Scripture reading: Psalm 22
I’ve always appreciated rain on Good Friday. It seemed appropriate, like the earth itself was remembering Jesus’s crucifixion with the church and covering itself with grey. The clouds are like a little reenactment of the miraculous solar eclipse we’re told about in the Bible. This morning, at least in my part of the world, it’s actually snowing, but the bare limbs and blustering wind and swirls of grey snow seem to go well with Jesus’s cry from the cross: My God, my God, why have you forsaken me?
When he said that, he was quoting Psalm 22, using scripture to give vent to his experience. “I cry by day, but you do not answer...I am a worm, and not human...all who see me mock me.” But if that were the end of the story, we could not call today “Good Friday,” even in the older meaning of “good,” holy. It would be the opposite of good in both senses, it would be evil, blasphemous. All we could do would be to try to forget, to run as far as possible from the day God died on a cross.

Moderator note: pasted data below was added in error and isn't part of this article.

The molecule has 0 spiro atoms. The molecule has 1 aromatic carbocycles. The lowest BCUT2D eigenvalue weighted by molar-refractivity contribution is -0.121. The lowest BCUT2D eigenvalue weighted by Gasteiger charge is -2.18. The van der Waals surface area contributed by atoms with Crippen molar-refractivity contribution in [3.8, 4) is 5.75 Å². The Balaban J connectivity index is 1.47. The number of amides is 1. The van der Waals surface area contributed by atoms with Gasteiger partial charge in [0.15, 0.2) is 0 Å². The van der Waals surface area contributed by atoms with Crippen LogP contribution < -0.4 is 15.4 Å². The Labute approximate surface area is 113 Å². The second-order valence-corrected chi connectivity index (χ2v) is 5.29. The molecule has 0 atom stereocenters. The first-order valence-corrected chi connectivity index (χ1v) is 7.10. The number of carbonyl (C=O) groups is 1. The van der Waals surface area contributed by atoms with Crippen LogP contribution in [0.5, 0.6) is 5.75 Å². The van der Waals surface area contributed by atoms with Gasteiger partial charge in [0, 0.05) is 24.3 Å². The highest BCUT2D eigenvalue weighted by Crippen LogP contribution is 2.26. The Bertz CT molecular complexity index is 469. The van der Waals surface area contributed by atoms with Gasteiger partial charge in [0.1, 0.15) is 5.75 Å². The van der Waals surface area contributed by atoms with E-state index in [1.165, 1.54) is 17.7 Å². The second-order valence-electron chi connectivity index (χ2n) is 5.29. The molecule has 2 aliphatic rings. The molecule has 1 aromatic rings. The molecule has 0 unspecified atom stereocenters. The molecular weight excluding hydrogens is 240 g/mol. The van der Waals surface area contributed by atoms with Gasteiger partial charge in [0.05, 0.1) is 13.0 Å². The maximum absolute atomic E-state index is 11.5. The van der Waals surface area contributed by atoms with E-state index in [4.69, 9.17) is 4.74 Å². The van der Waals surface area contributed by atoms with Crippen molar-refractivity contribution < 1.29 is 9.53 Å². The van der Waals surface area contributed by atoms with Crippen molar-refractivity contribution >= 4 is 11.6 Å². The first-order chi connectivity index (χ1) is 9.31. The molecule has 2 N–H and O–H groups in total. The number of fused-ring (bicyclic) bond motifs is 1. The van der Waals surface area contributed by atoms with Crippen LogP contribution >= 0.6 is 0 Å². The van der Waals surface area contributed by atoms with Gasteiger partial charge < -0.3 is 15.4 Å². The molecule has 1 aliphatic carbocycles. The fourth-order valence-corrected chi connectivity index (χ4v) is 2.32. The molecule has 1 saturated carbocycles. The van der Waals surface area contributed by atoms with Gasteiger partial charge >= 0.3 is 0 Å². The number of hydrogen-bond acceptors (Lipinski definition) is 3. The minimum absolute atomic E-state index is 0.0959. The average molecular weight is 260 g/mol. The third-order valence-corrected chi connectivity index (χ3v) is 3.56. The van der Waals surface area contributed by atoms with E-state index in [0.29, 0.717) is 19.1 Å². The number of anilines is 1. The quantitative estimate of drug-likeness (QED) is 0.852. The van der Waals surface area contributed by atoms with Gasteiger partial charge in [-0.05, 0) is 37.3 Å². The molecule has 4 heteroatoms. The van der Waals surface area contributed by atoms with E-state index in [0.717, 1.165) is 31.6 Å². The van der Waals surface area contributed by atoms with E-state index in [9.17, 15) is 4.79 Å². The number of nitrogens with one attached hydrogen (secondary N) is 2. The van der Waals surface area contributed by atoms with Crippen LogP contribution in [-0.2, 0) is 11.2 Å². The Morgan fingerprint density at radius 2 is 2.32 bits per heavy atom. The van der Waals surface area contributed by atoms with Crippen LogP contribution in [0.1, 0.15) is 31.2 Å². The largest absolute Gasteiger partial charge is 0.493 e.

But it’s not the end of the story. Easter is coming, and its rays peek through even these snow clouds on Good Friday. Its light is what makes Good Friday good, what makes even this grave day a day of somber joy. The psalm does not end in despair, but remembers the faithfulness of God. “He did not despise or abhor the affliction of the afflicted...the poor shall eat and be satisfied...before him shall bow all who go down to the dust, and I shall live for him.” Even crucifixion, seemingly even divine abandonment, was caught up in God’s great plan to rescue the world. Today is Friday - and Sunday is coming.
A prayer for Good Friday:
Loving God, your Son willingly endured agony and shame for us. Give us grace to take up our cross and follow him, till at the last we come with him to glory, where he lives and reigns with you in the unity of the Spirit, one God, forever and ever. Amen.
A worship song for Good Friday:
Ways to observe Good Friday at home:
According to Mark, Jesus was hung on the cross at noon and died at 3pm. Consider marking those hours with prayer.
There is a long tradition in the Church of fasting during Good Friday. If it is safe and meaningful for you to do so, consider some form of fasting - either from 12pm-3pm, or for the whole day, or from certain foods.
Join NDPC this evening in our At-Home Good Friday service, which can be found on our website.